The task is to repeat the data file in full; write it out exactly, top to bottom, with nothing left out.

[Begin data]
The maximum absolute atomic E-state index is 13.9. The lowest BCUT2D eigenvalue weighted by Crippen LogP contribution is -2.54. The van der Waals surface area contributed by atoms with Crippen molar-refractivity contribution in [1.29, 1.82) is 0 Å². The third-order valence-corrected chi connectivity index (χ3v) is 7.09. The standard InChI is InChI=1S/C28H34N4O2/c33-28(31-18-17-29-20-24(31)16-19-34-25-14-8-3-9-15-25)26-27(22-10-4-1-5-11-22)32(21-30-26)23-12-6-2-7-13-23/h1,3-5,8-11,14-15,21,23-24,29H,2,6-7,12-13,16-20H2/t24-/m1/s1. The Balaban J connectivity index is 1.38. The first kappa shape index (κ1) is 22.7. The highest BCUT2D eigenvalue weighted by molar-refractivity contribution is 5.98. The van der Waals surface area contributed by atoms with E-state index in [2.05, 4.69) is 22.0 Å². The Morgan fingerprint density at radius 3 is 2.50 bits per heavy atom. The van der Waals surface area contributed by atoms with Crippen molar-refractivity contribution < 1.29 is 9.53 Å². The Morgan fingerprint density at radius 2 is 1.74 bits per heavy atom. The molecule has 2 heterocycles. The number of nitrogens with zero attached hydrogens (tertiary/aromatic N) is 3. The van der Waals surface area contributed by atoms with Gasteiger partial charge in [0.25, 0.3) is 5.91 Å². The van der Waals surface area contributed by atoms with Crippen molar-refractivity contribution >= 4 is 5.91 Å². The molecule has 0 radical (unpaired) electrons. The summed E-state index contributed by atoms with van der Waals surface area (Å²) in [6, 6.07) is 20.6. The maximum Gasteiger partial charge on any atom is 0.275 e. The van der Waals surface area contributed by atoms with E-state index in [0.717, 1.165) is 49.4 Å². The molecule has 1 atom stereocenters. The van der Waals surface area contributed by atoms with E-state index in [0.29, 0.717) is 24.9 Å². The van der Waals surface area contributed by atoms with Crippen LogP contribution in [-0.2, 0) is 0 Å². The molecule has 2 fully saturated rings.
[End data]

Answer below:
The maximum absolute atomic E-state index is 13.9. The lowest BCUT2D eigenvalue weighted by Crippen LogP contribution is -2.54. The van der Waals surface area contributed by atoms with Crippen molar-refractivity contribution in [1.29, 1.82) is 0 Å². The third-order valence-corrected chi connectivity index (χ3v) is 7.09. The standard InChI is InChI=1S/C28H34N4O2/c33-28(31-18-17-29-20-24(31)16-19-34-25-14-8-3-9-15-25)26-27(22-10-4-1-5-11-22)32(21-30-26)23-12-6-2-7-13-23/h1,3-5,8-11,14-15,21,23-24,29H,2,6-7,12-13,16-20H2/t24-/m1/s1. The Balaban J connectivity index is 1.38. The first kappa shape index (κ1) is 22.7. The highest BCUT2D eigenvalue weighted by molar-refractivity contribution is 5.98. The van der Waals surface area contributed by atoms with E-state index in [2.05, 4.69) is 22.0 Å². The Morgan fingerprint density at radius 3 is 2.50 bits per heavy atom. The van der Waals surface area contributed by atoms with Crippen molar-refractivity contribution < 1.29 is 9.53 Å². The Morgan fingerprint density at radius 2 is 1.74 bits per heavy atom. The molecule has 2 heterocycles. The number of nitrogens with zero attached hydrogens (tertiary/aromatic N) is 3. The van der Waals surface area contributed by atoms with Gasteiger partial charge in [0.25, 0.3) is 5.91 Å². The van der Waals surface area contributed by atoms with Crippen molar-refractivity contribution >= 4 is 5.91 Å². The molecule has 0 radical (unpaired) electrons. The summed E-state index contributed by atoms with van der Waals surface area (Å²) in [6, 6.07) is 20.6. The maximum Gasteiger partial charge on any atom is 0.275 e. The van der Waals surface area contributed by atoms with E-state index in [0.717, 1.165) is 49.4 Å². The molecule has 1 atom stereocenters. The van der Waals surface area contributed by atoms with E-state index in [0.29, 0.717) is 24.9 Å². The van der Waals surface area contributed by atoms with Crippen LogP contribution in [-0.2, 0) is 0 Å². The molecule has 2 fully saturated rings.